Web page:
Citation: Bush N, Evans-Roberts K, Maxwell A. 2015. DNA Topoisomerases, EcoSal Plus 2015; doi:10.1128/ecosalplus.ESP-0010-2014
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Image of Figure 6
Figure 6

Black bars indicate catalytic residues. Y is the catalytic tyrosine which forms the covalent bond with the phosphodiester backbone of the cleaved strand of DNA (782 in topo II, 122 in DNA gyrase, 120 in topo IV, and 105 in topo VI) (for full description of all catalytic residues, see reference 148 ). GHKL is the ATPase domain, TOPRIM stands for topoisomerase/primase domain, WHD is the winged-helix domain, CTD is the C-terminal domain, H2tH is the helix-helix-turn helix domain, and Ig is an immunoglobulin-type fold (not seen in all species). (Adapted from reference 148 . Schoeffler AJ, Berger JM. 2008. DNA topoisomerases: harnessing and constraining energy to govern chromosome topology. 41–101. © Cambridge University Press, reproduced with permission.) doi:10.1128/ecosalplus.ESP-0010-2014.f6

Citation: Bush N, Evans-Roberts K, Maxwell A. 2015. DNA Topoisomerases, EcoSal Plus 2015; doi:10.1128/ecosalplus.ESP-0010-2014
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Image of Figure 7
Figure 7

A ribbon representation of the overall structure of the protein is presented, with four subdomains (DI to DIV) shown in different colors. The bound DNA is shown in green as an electron density map. (Reprinted from reference 23 with permission of the publisher.) doi:10.1128/ecosalplus.ESP-0010-2014.f7

Citation: Bush N, Evans-Roberts K, Maxwell A. 2015. DNA Topoisomerases, EcoSal Plus 2015; doi:10.1128/ecosalplus.ESP-0010-2014
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Image of Figure 8
Figure 8

The enzyme binds DNA (T segment in red, G segment in black; not to scale) and cleaves one strand (active-site tyrosine in purple), forming a 5′-phosphodiester linkage. The complementary strand is passed through the gap and into the central cavity of the enzyme. The light blue circles indicate areas of structural changes during the open conformation of the enzyme. The nick is resealed, and the strand is released. It is possible that the cycle proceeds in reverse with the T segment being passed out of the enzyme rather than in (steps 7 through 1 rather than 1 through 7) ( 24 ). (This figure was published in Viard T, de la Tour CB. 2007. Type IA topoisomerases: a simple puzzle? Biochimie 456–467. Copyright © 2007 Elsevier Masson SAS. [ 314 ] All rights reserved.) doi:10.1128/ecosalplus.ESP-0010-2014.f8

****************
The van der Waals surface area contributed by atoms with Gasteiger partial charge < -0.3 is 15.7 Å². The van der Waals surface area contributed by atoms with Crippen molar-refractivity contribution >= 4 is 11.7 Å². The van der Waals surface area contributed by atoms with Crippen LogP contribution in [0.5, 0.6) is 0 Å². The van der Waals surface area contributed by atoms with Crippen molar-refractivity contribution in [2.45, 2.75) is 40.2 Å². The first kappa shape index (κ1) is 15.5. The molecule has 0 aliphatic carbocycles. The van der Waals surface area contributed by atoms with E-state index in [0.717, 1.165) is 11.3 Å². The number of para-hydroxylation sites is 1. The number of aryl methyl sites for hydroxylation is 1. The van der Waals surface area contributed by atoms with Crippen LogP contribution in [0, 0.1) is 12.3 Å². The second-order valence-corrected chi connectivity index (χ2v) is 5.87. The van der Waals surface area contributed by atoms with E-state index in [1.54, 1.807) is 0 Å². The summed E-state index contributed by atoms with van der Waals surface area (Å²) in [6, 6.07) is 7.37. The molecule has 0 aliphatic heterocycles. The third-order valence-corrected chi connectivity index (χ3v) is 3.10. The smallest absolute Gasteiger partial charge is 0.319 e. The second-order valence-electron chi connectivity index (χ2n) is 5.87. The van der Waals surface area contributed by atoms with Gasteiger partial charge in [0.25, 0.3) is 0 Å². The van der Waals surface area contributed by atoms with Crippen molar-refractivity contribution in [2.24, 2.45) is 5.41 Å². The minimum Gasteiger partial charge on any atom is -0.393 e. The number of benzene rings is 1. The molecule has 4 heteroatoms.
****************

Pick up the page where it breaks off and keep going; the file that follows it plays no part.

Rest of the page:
Citation: Bush N, Evans-Roberts K, Maxwell A. 2015. DNA Topoisomerases, EcoSal Plus 2015; doi:10.1128/ecosalplus.ESP-0010-2014
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Image of Figure 9
Figure 9

One monomer is shaded grey, and the other is colored by functional region. WHD is the winged-helix domain, TOPRIM is the topoisomerase-primase domain. The black box indicates the position of ADPNP, and green indicates DNA. (Reprinted from reference 77 with permission of the publisher.) doi:10.1128/ecosalplus.ESP-0010-2014.f9

Citation: Bush N, Evans-Roberts K, Maxwell A. 2015. DNA Topoisomerases, EcoSal Plus 2015; doi:10.1128/ecosalplus.ESP-0010-2014